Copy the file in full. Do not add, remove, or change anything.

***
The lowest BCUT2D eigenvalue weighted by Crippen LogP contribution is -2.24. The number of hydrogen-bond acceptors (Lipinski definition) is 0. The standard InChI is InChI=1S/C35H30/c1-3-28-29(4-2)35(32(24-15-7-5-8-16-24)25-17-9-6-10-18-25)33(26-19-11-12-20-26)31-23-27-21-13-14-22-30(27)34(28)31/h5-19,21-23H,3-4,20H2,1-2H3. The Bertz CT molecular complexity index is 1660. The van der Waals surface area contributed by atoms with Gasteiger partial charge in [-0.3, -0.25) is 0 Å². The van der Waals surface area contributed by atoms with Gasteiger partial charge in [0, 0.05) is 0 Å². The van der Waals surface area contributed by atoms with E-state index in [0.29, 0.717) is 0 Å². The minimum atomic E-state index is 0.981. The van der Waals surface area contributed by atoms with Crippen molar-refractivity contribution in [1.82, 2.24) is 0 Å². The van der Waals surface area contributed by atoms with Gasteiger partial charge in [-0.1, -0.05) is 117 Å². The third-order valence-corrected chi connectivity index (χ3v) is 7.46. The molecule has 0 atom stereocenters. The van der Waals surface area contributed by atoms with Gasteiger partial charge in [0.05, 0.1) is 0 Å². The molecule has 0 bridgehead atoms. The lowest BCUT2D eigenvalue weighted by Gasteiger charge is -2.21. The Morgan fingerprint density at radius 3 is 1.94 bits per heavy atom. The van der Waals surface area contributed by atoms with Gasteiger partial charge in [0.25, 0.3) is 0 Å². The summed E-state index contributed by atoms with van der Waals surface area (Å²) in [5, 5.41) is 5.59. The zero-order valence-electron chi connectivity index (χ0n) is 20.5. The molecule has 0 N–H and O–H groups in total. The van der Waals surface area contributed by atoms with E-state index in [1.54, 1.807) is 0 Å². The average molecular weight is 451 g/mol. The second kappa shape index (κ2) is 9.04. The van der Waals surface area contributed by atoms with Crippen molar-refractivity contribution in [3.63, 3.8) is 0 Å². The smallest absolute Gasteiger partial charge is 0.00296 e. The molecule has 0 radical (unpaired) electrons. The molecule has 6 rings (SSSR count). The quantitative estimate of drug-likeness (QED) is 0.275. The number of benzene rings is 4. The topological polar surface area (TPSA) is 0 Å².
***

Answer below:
The lowest BCUT2D eigenvalue weighted by Crippen LogP contribution is -2.24. The number of hydrogen-bond acceptors (Lipinski definition) is 0. The standard InChI is InChI=1S/C35H30/c1-3-28-29(4-2)35(32(24-15-7-5-8-16-24)25-17-9-6-10-18-25)33(26-19-11-12-20-26)31-23-27-21-13-14-22-30(27)34(28)31/h5-19,21-23H,3-4,20H2,1-2H3. The Bertz CT molecular complexity index is 1660. The van der Waals surface area contributed by atoms with Gasteiger partial charge in [-0.3, -0.25) is 0 Å². The van der Waals surface area contributed by atoms with Gasteiger partial charge in [0, 0.05) is 0 Å². The van der Waals surface area contributed by atoms with E-state index in [0.29, 0.717) is 0 Å². The minimum atomic E-state index is 0.981. The van der Waals surface area contributed by atoms with Crippen molar-refractivity contribution in [1.82, 2.24) is 0 Å². The van der Waals surface area contributed by atoms with Gasteiger partial charge in [-0.1, -0.05) is 117 Å². The third-order valence-corrected chi connectivity index (χ3v) is 7.46. The molecule has 0 atom stereocenters. The van der Waals surface area contributed by atoms with Gasteiger partial charge in [0.05, 0.1) is 0 Å². The molecule has 0 bridgehead atoms. The lowest BCUT2D eigenvalue weighted by Gasteiger charge is -2.21. The Morgan fingerprint density at radius 3 is 1.94 bits per heavy atom. The van der Waals surface area contributed by atoms with Gasteiger partial charge in [0.25, 0.3) is 0 Å². The summed E-state index contributed by atoms with van der Waals surface area (Å²) in [5, 5.41) is 5.59. The zero-order valence-electron chi connectivity index (χ0n) is 20.5. The molecule has 0 N–H and O–H groups in total. The van der Waals surface area contributed by atoms with E-state index in [1.54, 1.807) is 0 Å². The average molecular weight is 451 g/mol. The second kappa shape index (κ2) is 9.04. The van der Waals surface area contributed by atoms with Crippen molar-refractivity contribution in [3.63, 3.8) is 0 Å². The smallest absolute Gasteiger partial charge is 0.00296 e. The molecule has 0 radical (unpaired) electrons. The molecule has 6 rings (SSSR count). The quantitative estimate of drug-likeness (QED) is 0.275. The number of benzene rings is 4. The topological polar surface area (TPSA) is 0 Å².